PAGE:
Globe-Gazette from Mason City, Iowa on September 23, 1949 · Page 1
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Globe-Gazette from Mason City, Iowa · Page 1

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Mason City, Iowa
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Friday, September 23, 1949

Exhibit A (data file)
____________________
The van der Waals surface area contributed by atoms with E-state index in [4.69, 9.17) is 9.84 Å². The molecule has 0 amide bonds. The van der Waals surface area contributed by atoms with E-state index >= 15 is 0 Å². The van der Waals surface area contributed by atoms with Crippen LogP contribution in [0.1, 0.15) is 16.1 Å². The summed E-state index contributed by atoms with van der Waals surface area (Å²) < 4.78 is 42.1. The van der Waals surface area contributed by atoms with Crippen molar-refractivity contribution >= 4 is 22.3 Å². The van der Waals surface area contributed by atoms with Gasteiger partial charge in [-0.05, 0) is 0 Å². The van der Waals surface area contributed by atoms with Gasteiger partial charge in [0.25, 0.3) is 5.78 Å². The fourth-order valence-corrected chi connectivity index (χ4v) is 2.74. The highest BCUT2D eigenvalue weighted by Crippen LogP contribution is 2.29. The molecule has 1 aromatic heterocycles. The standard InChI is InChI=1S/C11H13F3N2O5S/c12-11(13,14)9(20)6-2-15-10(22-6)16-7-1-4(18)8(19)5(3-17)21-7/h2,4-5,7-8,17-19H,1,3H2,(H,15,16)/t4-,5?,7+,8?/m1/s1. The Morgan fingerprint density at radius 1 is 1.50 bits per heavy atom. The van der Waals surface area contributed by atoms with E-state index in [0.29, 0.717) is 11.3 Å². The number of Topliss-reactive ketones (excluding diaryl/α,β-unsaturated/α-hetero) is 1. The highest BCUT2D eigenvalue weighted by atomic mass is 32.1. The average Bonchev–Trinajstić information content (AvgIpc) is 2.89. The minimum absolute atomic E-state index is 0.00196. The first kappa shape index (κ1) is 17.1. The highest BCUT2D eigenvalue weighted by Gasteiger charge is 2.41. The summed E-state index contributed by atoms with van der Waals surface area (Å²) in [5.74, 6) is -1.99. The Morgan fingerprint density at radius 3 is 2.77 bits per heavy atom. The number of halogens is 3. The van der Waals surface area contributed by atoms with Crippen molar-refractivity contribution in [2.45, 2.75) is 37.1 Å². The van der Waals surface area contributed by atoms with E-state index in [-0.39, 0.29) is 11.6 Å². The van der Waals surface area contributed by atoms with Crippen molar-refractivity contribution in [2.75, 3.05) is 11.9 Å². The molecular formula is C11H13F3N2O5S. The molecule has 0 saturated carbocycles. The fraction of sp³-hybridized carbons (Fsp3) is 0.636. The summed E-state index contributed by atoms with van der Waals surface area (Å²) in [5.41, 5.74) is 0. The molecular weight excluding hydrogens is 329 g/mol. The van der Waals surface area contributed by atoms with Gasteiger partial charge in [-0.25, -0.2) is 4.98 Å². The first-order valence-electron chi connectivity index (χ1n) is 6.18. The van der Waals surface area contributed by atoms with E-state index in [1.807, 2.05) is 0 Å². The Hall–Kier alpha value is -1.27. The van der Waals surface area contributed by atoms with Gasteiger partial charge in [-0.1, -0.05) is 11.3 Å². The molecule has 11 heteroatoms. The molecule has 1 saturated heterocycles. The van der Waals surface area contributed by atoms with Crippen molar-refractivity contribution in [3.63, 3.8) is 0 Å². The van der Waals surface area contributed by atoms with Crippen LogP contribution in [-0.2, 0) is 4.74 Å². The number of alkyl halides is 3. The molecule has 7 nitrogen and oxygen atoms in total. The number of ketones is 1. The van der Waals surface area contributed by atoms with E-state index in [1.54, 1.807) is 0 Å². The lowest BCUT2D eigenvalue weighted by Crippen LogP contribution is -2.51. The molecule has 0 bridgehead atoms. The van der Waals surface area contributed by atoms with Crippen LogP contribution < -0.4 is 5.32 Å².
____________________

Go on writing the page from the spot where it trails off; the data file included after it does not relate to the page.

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NORTH IOWA'S DAILY PAPER EDITED FOR THE HOME MASON CITY GLOBE-GAZETTE "THE. NEWSPAPER THAT MAKES ALL NORTH IOWANS NEIGHBORS" HOME EDITION VOL. LV Associated Tress and United Preui Full Lease Wires (Five Cents a Copy) MASON CITY, IOWA, FRIDAY, SEPTEMBER 23, 1949 This Paper Consists of Two Sections— Section On« No. SOS Truman Tells of A-Bomb Blast in Russia '?""•"*- -,, AP Wirephoto A BUCK WILL GET YOU $1.10—Three unidentified men look at this sign that appeared in window of this Windsor, Ont., store reminding shoppers that every American dollar is'worth $1.10 in Canadian money under the new exchange rates which went into effect Tuesday. Similar signs appeared on other store fronts in an effort to lure Detroit shoppers. GOP Farm Meet Opens Party Heads Hit Brannan Support Plan Sioux City, (ff) — Republican leaders told farmers Friday that the Truman administration's Brannan farm plan was. "concocted by labor politicians" as a means of getting cheap food. If put into effect, they said; the plan would put farmers at the mercy'of an "uncertain government dole'? and the government dictation on production. Opening a 2-day farm confer-, erice -called, to get midwestern farmers' ideas on future farm programs, Chairman Guy G. Gabrielson of the GOP national committee and Rep. Hope of Kansas made the Brannan plan and its labor leader supporters their main targets. Out of the conference republicans hope to get recommendations that would help them regain farmer support which in last year's presidential election went to President Truman. Draw Contrasts Both Gabrielso'n and Hope—the latter ranking minority member of the house agriculture committee^-drew- contrasts between Truman administration and republican methods in trying to solve farmers' problems of surpluses and unstable prices and income. Referring to the Brannan plan, outlined last spring by Secretary of Agriculture Brannan in Washington and at a Des Moines farm meeting, Gabrielson said in a prepared speech: "We do not come to you here with a neatly packaged panacea for the ills which may afflict the farming industry., We do not bring something wrapped in rolls of red .tape, with the admonition that you must accept it because it has been worked out by all-wise supermen in Washington. Attributing authorship of the Brannan plan to labor leaders, Hope said neither farmers nor their organizations were consulted about it. Sales Talk "I am afraid," the Kansan added in a prepared speech, "the labor- politicians who concocted the plan have gotten their idea of the farmer from the funny papers and are laboring under the delusion that he would buy the Brooklyn bridge if a sufficiently clever line of sales talk were used." Conference ChairmanT Axel J. Beck of Elk Point, S. Dak., said democratic as well as republican farmers would be welcomed to give their views. The conference was billed as a you - tell - us - what - you - want gathering. Nevertheless, both Gabrielson and Hope went to considerable length to give republican party views on the farm problem. Both said the GOP favors farm price supports. But republicans, Hope said, ^ant a support program which would give the farmer his full "fair" return at the market place. By contrast, he said, the Bran- plan would reduce farm Beardsley Makes Farm Plan Suggestions at Sioux City Sioux City, (AP)—Gov. William S, Beardsley Friday asserted that problems arising from surpluses of most perishable farm products can "be met with self-regulation through production controls and improved marketing methods." Beardsley, speaking, he said, "as a farmer who lives on "*the land," made 4 farm program suggestions at the prices and require farmers to depend on government subsidies for such a return. BUTLER THINKS REDS HAVE NO A-BOMB Sioux City, (U.R)—President Truman's announcement that an atomic explosion has occurred in Russia dropped like an atomic bomb on the republican midwest farm conference here Friday. Senator Hugh Butler, (R-Nebr.), said "I don't believe it." He said he suspected it was "more Russian propaganda, designed to scare us." Butler said he still favored army control of atomic secrets. But Senator George D. .Aiken, (R- Vt.), said he has felt all along that all of the major nations in the world have had the know-how of atomic energy. He said he doesn't see how the president's announcement will require any change in the present atomic setup. Vishinsky in Plea for Peace Pact Makes No Mention of Atom Bomb in Speech Before UN New York, (/P)—Soviet Foreign Minister Andrei Y. Vishinsky called on the Big 5 powers Friday to conclude a peace pact among themselves. He made no mention of an atomic explosion in the Soviet Union in his general policy address to the United Nations assembly. Vishinsky prefaced his peace proposal with his usual slashing attack on the western powers. He charged the United States and Britain are leading plans lor an aggressive war. Makes Proposal Then he introduced a formal resolution by which the assembly would express the desire for Russia, the United States, Britain, China and France to conclude a peace pact among themselves. Vishinsky said not a word about President Truman's announcement in Washington that there is evidence of an atomic explosion in the Soviet Union. He also took no notice of a declaration by Secretary of State Dean Acheson that the United States had expected such an atomic development and had no plans to change policy because of it. Acheson held a news conference just before Vishinsky spoke. Speech a "Let-Down" The Vishinsky speech was far less fiery than his "war-monger" blast in the 1947 assembly which provoked boos from the gallery. It represented a let-down for many delegates who had expected some word on the atomic developments. The speech was one of the shortest major efforts in Vishinsky's career. It was the first speech delegates recalled that he had ended on such a peaceful note. AP Wirephoto JOHNSON QUESTIONED ON ATOMICJ BOMB—Secre- tary'of Defense Louis Johnson holds his jaw as he is questioned by white house newsmen after leaving a cabinet meeting Friday at which President Truman said an atomic explosion occurred in recent weeks in Russia. President Holds Cabinet Session Washington, (AP)—The United States \ has evidence of a recent atomic explosion in Russia—news indicating the communists at long last have learned to make an A-bomb. President Truman disclosed this in a statement Friday. He then held an hour-long session with his cabinet about it. Mr. Truman said the development emphasizes the necessity for "truly effective, enforcable international control of atomic energy." The United States has sought that through the United Nations, but has been unable to get together with Russia on how it should, be carried out. With a note of reassurance to the American people, the president said the probability that some other nation might develop an atomic bomb "has always been taken into account by us." , Quickly after the white house announcement came word from the British government in London that it also has evi- *dence of an atomic explosion f\ I • * • LA in Russia. ' A British state- Radiation May Be Clue to Atom Blast Washington, (/P)—The evidence of an atomic explosion in Russia probably was picked up by radi- U. S. Loses A-Bomb Monopoly But Still Ahead of Russia Washington, (AP)—The United States has lost its monopoly on atomic weapons but is still 4 years and many accomplishments ahead of the Russians. Those are the standout facts in estimates by the best informed government officials of the impact from "Russia's atomic explosion on the balance of power between Russia LOWELL THOMAS HURT New York, (/P)—Lowell Thomas, 57, author, newscaster and travel- ler, was seriously injured when thrown from a horse in a steep mountain pass in the Himalayas, his office said Friday. Weather Report FORECAST Mason City: Clear Friday night with frost in exposed locations. Low Friday night 32 to 34. Warmer Saturday with high 76. Iowa: Fair and cool Friday night with frost most sections Friday night. Saturday mostly fair, not so cool west portion. Low Friday night 35 north, 35-40 south. Iowa 5-Day Weather Outlook— Temperatures will average near normal for the next 5 days. Normal high 68 to 72, normal low 45 to 49. Not so cool west portion Saturday. Warmer Sunday and Monday. Turning cooler Tuesday. A few scattered showers about Tuesday, rainfall amounting to less than 1/10 inch. Minnesota: Fair and cool Friday night with moderate to heavy frost east and central portions. Saturday fair and warmer. IN MASON CITY Globe-Gazette weather statistics of the 24 hours ending at 8 a. m. Friday: G.O.P. national farm conference here. The Iowa governor, who operates 900 acres of farm land near New Virginia, said that any farm program should be free from all political interference and implications. "Second, we must recognize," he asserted, "that the midwest farmer does not come as a supplicant with a tin cup in hand, but comes proudly, earnestly suggesting that he is entitled to his place in the same sun that shines so brightly upon his fields." The governor's 3rd suggestion was that the farm program should be a part of a general soil conservation program. His ,4th point was that the conference should work for a long-range program that is sufficiently flexible to allow for all the variable factors which affect agricultural production and the prices of farm commodities. "I do not believe that over a long-range period of years, we will have any appreciable surplus of non-perishable commodities,", he declared. "The problems that prevail with most perishable farm products can, and should, be met with self-regulation through production controls and improved marketing methods." Beardsley said the purpose of the conference was not only to treat with problems of agriculture, but the means of maintaining a sound, stable, progressive economy. "For if' we are to maintain a sound economy in this country of ours we must meet 2 vital requirements," he said. "First, a total national income of at least $200,000,000,000 a year. Secor"*, we must have, in all avenues of human endeavor, at least 60,000,000 persons Blackmer to Plead Guilty in Tax Case Washington, (/P) —A justice department ofifcial said Friday that Henry M. Blackmer will settle his score with the government by a guilty plea to one of the 21-year- old evasion indictments standing against him. The government will then drop the 5 other indictments, charging tax evasion and perjury, this official said. The action, if carried out, would subject the 81-year-old Denver millionaire, who has been in exile in Europe for the last 25 years, to a possible prison term of one year and a fine of $5,000. Blackmer, who fled to France to avoid testifying at congressional investigations into the Teapot Dome oil scandals of the Harding administration, arrived in Boston by plane 2 days ago. He entered a hospital there for a physical checkup before going on to his home in Denver. Justice department sources here said he will ai-rive in Denver Saturday to surrender to a United States marshal and begin proceedings to dispose of the old indictments against him there. gainfully employed." Maximum Minimum At 8 a. m. YEAR AGO: Maximum Minimum 71 36 44 63 45 lowans Are Warned of Frost Threat .Des Moinrs, (U.R)—lowans were warned Friday 'to prepare for frost Friday night following the movement of cool air into the state Thursday night. The weather bureau said the •frost will be heavy in the northeast and scattered light frost will occur in the south and west portions of the state. The low Friday night will range from 32 in the northeast to 35 in the southwest. Saturday's highs are expected to be near 80. VA Pays ISC $1 ,'009,712 Des Moines, (/P)—The veterans administration has paid Iowa State college $1,009,712 in partial settlement of claims for the-education of GI students in 1948-49, the VA said Friday. The payment was made in 2 installments—one of $502,352 last March and another of $506,757 last June. The payments were in the form of 75 per cent advances to the college pending completion of new contracts now being worked ou' between the government and the college. The contracts are for both the school years 1948-49 and 194950. Resumption of the payments followed a dispute between the college and the government's general accounting office. It resulted in payments to the college being stopped Sept. 15,. 1948. and the United States. State department officials generally took the line that they did not believe'the-danger-of war is either increased or decreased by the evidence that Russia has made at least one atomic bomb. Some diplomats, in fact, speculated that Russia, having ended much of the disparity between itself and the United States, might now possibly be - more ready to make a serious effort to establish a workable plan of international atomic energy control. No Policy Change In any case, officials said, President Truman's announcement of the soviet atomic explosion does not foreshadow any change in American atomic policy or general foreign policy. On the contrary, it was said, American policy has been worked out on the assumption that the Soviets would get the bomb sooner or later. It appears that the explosion took place somewhat sooner than the American experts had figured but possibly not a great deal. Why President Truman- chose to announce it at this time was one of the subjects on which authorities would only speculate. 1st to preak News It was possible that he wanted to be the first to break the news and did mot want to risk an an- ouncement by soviet Foreign /[inister Vishinsky at the United Nations. ., Another point on which respon- ible informants would offer no omment was how the United itates obtained possession of the vidence of the atomic explosion. ?he president's top advisors, it jvas learned, however, consider the evidence conclusive. At a minimum it shows that Russia had manufactured a quan- ity of atomic material sufficient o create a considerable explosion and that the Soviets therefore enow how to make, the materials. See No Stockpile At a maximum, it indicates that the Soviets have manufactured an atomic bomb capable of being lauled about and dropped on a target and that they deliberately set it off for test "purposes. The experts reason that it is unlikely that the Russians have accumulated a stockpile of atomic material or that they made much more than one bomb. For this reason considerable emphasis was given here to the progress which has already been chalked up in atomic research and manufacture in the United States. Repeats Need for Control of A-Bomb New York, (/P)— U. N. Secretary-General Trygve Lie said Friday President Truman's announcement shows more than ever the need for international agreement on atomic energy. Informed that Mr. Truman had announced the 'United States has evidence an atomic explosion in the Soviet Union, Lie made this comment: "If it is true that they have the atomic bomb it shows how indispensable international agreement is." The T r u m a n announcement created a stir in the 59-nation assembly. The highest U. N. officials first learned of the president's statements in the assembly. Reporters sent a note with the news to Assembly President Carlos P. Romulo on the rostrum of the big hall in Flushing Meadow Park. Lie, sitting beside him, left the dais after the note arrived. ation-detection instruments — or just possibly by earthquake recording devices. While neither President Truman nor the atomjc energy commission offers an-explanation of how the U. S. got wind of the explosion reported by the white house these are known facts: . 1. Atomic scientists have instruments, such as geiger counters, for spotting rays coming from the ground or in the atmosphere. But how far radiation from an atomic explosion can 'be detected has never been made public. Tri'ere never have been any official reports as to whether rays from the Japanese bomb bursts or the Bikini tests ever were picked up in this or other countries. 2. Earthquake-recording instruments called "seismographs" are able to record disturbances in the earth's crust. But this must be remembered: An atomic .bomb ex- 'pI'psiorT doesn't begin 'to compare with the energy of an earthquake. Thus, if seismographs actually did record evidence of an explosion m Russia, they necessarily would have had to be quite close to the scene. Detection by radiation-spotting instrumnets is by far the most likely possibility. Conceivably— although there is no official word to back this—airplanes bearing such devices might have been operating close to Russian territory. If so, airborne particles of radioactive dust might have come within the range of these instruments. ment was promised later. In Washington,' the word swept swiftly around government departments and through congress. At the Pentagon—headquarters'of the military services—there were signs of some excitement, but no officials would discuss the matter. Nothing to Say A spokesman for the atomic energy commssion, in reply to queries, said: "We have nothing to say." ' Reporters pressed Secretary of Defense Johnson for more information -when he left the cabinet meeting. "Have we made any change in the disposition of our forces since this happened?" a reporter asked. "No," Johnson replied. "Does the cabinet know any more about this than it contained in the president's statements?" "The cabinet knows all about it," Johnson said. "It was fully informed." "Do Declines Reply you have Rest Case in Conspiracy Trial of Reds New York, (U.R)—The defense rested Friday in the conspiracy trial of 11 top U. S. communists. It was the 158th day of the trial which has cost taxpayers an average of $1,000 a day. Federal Judge Harold R. Medina dismissed the jury until Oct. 4, explaining that there would be no proceedings in the meantime that would require its presence. He ad- ourned the trial until Sept. 28 at which time he will hear motions GETS DRUGGIST POST New, York — John S. Veenker, Northwood, Iowa, was elected a vice-president of the National Association of Retail Druggists Thursday, BANK PRESIDENT QUITS Boone, (tf 1 )—R. H. Barber, president of the Citizens National bank here since 1935, announced his resignation Thursday. Barber, who came here from Kearney, Nebr., will be succeeded by Elmer E. Wcimer, cashier since 1937. SAME DATE—1948—370 <Whlt« fUf mrnnn no trufflo dcalhi !• past 2i hovra) y both sides. Medina told the defense and prosecution attorneys to give him a memorandum by Sept. 27 on points they warjt included in his charge to the jury. When the jury returns, the government and defense will make their final summations. The jury is expected to start deliberations in about 2 weeks on the government's charge that the 11 communist leaders conspired to teach and advocate the use of force for the overthrow of the U. S. government. Says Fetters Was Insane Washington, (/P)—A University of Iowa doctor told a district court jury Friday that in his opinion Oscar Fetters, 63, was insane at the time of the fatal shooting for which he is being tried. The witness was Dr. P. E. Huston, a member of the University's medical college faculty. for 10 years. He stuck to his testimony despite attempts by County Attorney Paul V. Shearer to break it down. Testifying for the defense, Dr. Huston was given a synopsis of the case. Fetters was charged 35 years ago with the. slaying of Hugh Dougall, Sr., on Sept. 9, 1914. However, he was committed to the insane ward of the Anamosa reformatory before he could be tried. He was released from the institution this year as "mentally restored." Dr. Huston then was asked if he considered Fetters was insane at the time of the shooting. The doctor said he did. The witness added that Fetters was not capable of dealing at that time in a rational way. Shearer insisted that Fetters knew what he was doing at the time because, the county' attorney said, Fetters gave himself up and turned in a gun to authorities. Dr. Huston then testified that because of the type of insanity that in his opinion Fetters had, Fetters would have the sense of right and wrong at times. The doctor also said that in that type of insanity it is common for the patient to recover. He said such patients do so in 15 to 20 per cent of the case, without any treatment. reason to believe this was the first atomic explosion in Russia?" Johnson was asked. He smiled, shook his head, and refused to answer. At the capitol, > Senator, McMahon (D.-Conn.), chairman, of the joint congressional committee on atomic energy, called a meeting of the committee behind closed doors. In a senate speech only Thursday, McMahon said- that if Russia had the atomic bomb she could send the bombs to American ports on tramp steamers and blow up 35,000,000 people. There was no official hint as to how the United States' obtained its evidence of the atomic explosion in Russia. But it is known that American scientists have been ready with delicate instruments for months to record an ,atomic explosion anywhere in the world. Truman Message "I believe the American people, to the fullest extent consistent with national security, are entitled to be informed of all developments in the field of- atomic energy. That is my reason for making public the following information. "We have evidence that within recent weeks an atomic explosion occurred in the U. S. S. R. "Ever since atomic energy was_ first released by man, the -eventual development of this new force by other nations was to be expected. This probability has always been taken into account by President to Review 82nd Airborne Troops Washington, (/P)—P resident Truman will fly to Fort. Bragg, N. Car., Oct. 4 to review troops and witness parachute maneuvers of the 82nd airborne division. Presidential Press Secretary Charles G. Ross said Friday that Mr. Trurnan will leave Washington in the plane, "Independence." It is about one hour and 15 minutes flight to Ft. Bragg. Mr. Truman plans to return to Washington that evening. us. "Nearly 4 years ago I pointed out that 'scientific opinion appears to be practically unanimous that the essential theoretical knowledge upon which the discovery is based is already widely known. There is also substantial agreement that foreign research can come abreast of our present theoretical knowledge in time, and, in the 3-nation declaration of the president of .the United States and the prime ministers of the United Kingdom and of Canada, dated Nov. 15, 1945, it was emphasized that no single nation could in fact have a monopoly of atomic weapons. "This recent development emphasizes once again, if indeed such emphasis were needed, the necessity for that truly effective enforcible international control of atomic energy which this government and the large majority of the members of the United Nations support." Luther Student Dies of Polio Iowa City, (^P)—Arthur Moe, 21, of Chicago, died at University hospitals here Friday of polio. Moe, a senior student at Luther college, Decorah, was taken to Iowa City Monday. A brother, Larrie, is a freshman student at Luther, and a Bister, Mrs. Robert Jacobson, is the wife of a member of the college staff . Funeral services will be held in Chicago Monday. FEPC Measure Out of Committee With No Recommendation Washington, (U.R) — Th e sen ate labor committee voted Friday to report the administration's fair employment practice bill without recommendation atfer a motion to report it favorably failed on a tie vote. The action was disclosed by Senator Hubert H. Humphrey, D_ Minn., who left the meeting Nearly. He also disclosed that Senator Robert A. Taft's substitute bill to create a fair employment practices commission without enforce. ment powers was rejected, 7 to 3,